If Milosevic is no longer in total control of Mladic's army, so much the worse for him. The world has irrevocably established paternity, or, as Lawrence Eagleburger said: "Belgrade has created a monster and it is its responsibility to put an end to the fighting". Letters are written every day, warning and demanding Belgrade to immediately put a halt to the bombing of Sarajevo, but this is a laughing matter, particularly to Mladic who was advised not to take such demands seriously, even at their most severe. And Milosevic has tangled himself up so much in his own two-faced game that he probably doesn't even know anymore what to take seriously.

As soon as they were introduced, it was clear that the sanctions would achieve their goal, primarily because they were agreed upon unanimously, so that it was difficult for the imaginativeness well-known here to read into world circumstances and signs the theory of a conspiracy. If anyone had been against them, if Russia had at least abstained, this tiny hole would have been enough for Milosevic to get through, and the sanctions would have been counterproductive. It would have been said that Serbia wasn't alone in an unfriendly world, that there was someone who understood the truth, and the people would have been called to heroically withstand the torture.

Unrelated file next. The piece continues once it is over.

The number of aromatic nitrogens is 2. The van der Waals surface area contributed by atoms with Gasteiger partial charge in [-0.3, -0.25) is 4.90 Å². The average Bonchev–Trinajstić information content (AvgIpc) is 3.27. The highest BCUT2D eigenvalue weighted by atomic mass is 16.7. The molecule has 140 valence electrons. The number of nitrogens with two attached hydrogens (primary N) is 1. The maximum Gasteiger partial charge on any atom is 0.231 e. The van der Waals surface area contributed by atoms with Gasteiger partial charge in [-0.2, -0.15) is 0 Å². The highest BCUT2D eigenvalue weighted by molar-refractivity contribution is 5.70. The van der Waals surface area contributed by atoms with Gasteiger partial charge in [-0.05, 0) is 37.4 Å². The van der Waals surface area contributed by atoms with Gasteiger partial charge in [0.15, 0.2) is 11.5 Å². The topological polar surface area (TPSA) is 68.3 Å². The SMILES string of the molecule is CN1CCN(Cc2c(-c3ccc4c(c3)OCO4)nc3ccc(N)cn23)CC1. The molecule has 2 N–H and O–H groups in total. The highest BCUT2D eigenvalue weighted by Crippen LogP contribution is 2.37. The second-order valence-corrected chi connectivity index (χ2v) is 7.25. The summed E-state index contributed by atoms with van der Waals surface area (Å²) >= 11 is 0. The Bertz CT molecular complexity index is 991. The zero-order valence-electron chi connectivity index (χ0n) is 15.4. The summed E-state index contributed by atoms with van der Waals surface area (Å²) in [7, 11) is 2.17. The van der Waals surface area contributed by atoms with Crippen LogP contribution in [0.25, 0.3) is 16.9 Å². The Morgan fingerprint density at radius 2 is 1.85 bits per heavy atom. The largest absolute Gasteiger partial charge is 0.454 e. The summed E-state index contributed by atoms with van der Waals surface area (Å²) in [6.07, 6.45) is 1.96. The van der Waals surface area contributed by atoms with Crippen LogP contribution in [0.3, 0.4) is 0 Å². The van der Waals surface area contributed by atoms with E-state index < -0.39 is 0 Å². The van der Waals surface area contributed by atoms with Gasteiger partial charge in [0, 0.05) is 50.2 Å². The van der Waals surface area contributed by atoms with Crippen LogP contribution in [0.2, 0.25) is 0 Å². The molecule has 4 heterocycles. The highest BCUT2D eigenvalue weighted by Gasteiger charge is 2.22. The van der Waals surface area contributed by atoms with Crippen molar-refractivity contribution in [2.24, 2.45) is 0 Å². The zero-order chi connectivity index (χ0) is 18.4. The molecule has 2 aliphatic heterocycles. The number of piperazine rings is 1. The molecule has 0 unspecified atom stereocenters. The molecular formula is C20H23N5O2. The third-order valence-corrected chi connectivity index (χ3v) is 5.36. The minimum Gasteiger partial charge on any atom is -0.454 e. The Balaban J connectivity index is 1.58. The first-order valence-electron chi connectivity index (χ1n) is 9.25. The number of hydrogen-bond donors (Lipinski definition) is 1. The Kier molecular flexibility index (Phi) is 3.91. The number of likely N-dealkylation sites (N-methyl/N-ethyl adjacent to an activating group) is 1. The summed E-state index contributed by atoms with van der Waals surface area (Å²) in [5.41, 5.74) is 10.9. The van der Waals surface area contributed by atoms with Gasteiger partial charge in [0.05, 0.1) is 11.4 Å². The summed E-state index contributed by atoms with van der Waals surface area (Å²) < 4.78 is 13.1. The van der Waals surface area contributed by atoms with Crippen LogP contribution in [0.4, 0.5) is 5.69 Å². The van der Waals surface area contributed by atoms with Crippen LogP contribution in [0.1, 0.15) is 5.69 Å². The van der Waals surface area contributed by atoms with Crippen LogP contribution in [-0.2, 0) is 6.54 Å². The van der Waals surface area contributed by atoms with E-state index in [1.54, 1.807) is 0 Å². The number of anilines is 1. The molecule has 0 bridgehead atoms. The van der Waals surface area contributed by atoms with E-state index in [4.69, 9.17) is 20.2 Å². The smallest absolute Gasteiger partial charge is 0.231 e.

Milosevic remembered to try once more to hold on with the assistance of so-called support from the interior, telegrams which he would stuff Belgrade full of. Belgrade has begun to fear shots and violence, not so much from the outside as from the inside. There is talk of civil war, for which it has neither the desire or energy. But the time has come to say, with no maliciousness, that a little shooting in Belgrade is not the worst that can happen. The worst has already happened. A state has been broken up, cities destroyed, people killed, millions forced to run, and Belgrade hasn't had such a bad time of it. Its fear of violence in its own backyard is just hypocritical.

Like all real artists, Milosevic's work will outlive him. Pressure from the outside and inside will first bring about a change in regime and Milosevic's fall before an end to the war in Bosnia. The enthusiasm of Karadzic and Mladic will certainly subside, but they still have a lot of ammunition left over, and the other side can't just be called to stop now that it has a better chance of retaliation. Nevertheless, it won't be easy for Mladic to go down in history as a hero and exemplary Serb, even though historians here have known how to carry out similar alchemical exploits. This time history will have to be written in accordance with international standards because the world has become irreparable diaphanous and everyone knows everything and no-one is allowed to stay anymore closed up in a dark backyard. Apart from this, it is now clear that a national version of the history of this war would sow the seeds of a new evil.